- to strive in competition or rivalry with another; contend for superiority: Swimmers from many nations were vying for the title.
- Archaic. to put forward in competition or rivalry.
- Obsolete. to stake in card playing.
Origin of vie
SynonymsSee more synonyms for vie on Thesaurus.com
Examples from the Web for vied
She struggled with worldly woes, she vied with ever-greater risks in her work, but she trusted life: She lived in the attempt.A Eulogy for Marie Colvin
March 14, 2012
However, the oil spill, the Times Square bombing, the McChrystal firing, and the Blagojevich trial have all vied for his focus.What Will the Fallout Be for Obama?
The Daily Beast
July 10, 2010
Ross vied for a monumental Joan Miro towering over five feet high but dropped out of the bidding.London Auctions
June 25, 2010
Thus they vied with each other in little attentions to the down-hearted man.The Manxman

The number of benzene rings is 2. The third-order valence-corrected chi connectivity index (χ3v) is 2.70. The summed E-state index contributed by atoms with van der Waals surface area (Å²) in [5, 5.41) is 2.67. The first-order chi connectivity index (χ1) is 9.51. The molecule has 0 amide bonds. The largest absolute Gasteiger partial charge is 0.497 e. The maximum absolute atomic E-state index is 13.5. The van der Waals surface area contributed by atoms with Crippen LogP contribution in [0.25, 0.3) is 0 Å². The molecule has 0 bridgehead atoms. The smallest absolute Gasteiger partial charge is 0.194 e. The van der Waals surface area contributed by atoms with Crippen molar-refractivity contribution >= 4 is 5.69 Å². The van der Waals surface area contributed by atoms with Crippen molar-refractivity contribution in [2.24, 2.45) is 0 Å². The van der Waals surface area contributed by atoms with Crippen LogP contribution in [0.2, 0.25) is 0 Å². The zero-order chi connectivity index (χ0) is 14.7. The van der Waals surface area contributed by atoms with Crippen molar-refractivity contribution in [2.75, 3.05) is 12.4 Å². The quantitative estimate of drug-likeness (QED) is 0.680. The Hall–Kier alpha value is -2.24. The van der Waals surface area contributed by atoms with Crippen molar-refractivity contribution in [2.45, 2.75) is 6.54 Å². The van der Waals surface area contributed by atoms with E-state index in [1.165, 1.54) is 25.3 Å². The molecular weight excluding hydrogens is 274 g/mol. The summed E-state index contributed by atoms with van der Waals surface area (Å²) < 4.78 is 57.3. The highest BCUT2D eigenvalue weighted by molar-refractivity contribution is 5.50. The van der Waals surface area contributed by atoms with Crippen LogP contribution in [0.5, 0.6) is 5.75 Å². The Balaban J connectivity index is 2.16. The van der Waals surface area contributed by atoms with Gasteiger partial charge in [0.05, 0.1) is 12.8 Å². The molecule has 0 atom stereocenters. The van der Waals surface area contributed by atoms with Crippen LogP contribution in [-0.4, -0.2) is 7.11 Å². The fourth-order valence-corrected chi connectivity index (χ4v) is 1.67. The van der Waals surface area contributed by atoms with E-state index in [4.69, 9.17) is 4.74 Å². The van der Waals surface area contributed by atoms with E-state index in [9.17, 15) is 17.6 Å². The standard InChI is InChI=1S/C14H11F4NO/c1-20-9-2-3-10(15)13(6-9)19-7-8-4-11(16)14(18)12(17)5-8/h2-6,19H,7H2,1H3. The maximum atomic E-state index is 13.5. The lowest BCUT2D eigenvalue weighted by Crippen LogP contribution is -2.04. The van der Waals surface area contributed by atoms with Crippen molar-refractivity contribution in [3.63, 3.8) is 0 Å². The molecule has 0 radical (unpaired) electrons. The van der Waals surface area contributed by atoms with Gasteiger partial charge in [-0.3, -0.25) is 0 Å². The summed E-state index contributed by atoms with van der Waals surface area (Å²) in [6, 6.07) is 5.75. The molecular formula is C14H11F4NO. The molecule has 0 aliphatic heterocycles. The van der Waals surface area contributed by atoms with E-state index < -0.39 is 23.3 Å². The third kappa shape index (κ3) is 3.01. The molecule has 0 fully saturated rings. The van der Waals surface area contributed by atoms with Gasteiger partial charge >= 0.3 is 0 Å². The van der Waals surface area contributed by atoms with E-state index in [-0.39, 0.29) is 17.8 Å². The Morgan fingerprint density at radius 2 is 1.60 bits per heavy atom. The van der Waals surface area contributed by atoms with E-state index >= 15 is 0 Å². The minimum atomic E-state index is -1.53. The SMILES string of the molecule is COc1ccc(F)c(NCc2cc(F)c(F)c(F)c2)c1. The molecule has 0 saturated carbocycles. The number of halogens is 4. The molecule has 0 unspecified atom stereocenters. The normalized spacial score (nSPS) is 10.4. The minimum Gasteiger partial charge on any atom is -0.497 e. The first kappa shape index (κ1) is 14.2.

All vied in testifying their consideration, and the Duke of St. James exceeded all.The Young Duke
They vied for my special favour; they could not make enough of me.Chatterbox, 1906
On these occasions David vied with Tammas in facetiousness at his father's expense.Bob, Son of Battle
And everybody in Reims vied with his neighbor in going to see them.Notre-Dame de Paris
- (intr; foll by with or for) to contend for superiority or victory (with) or strive in competition (for)
- (tr) archaic to offer, exchange, or display in rivalry
Word Origin and History for vied
1560s, shortened form of Middle English envie "make a challenge," from Old French envier, from Latin invitare (see invite).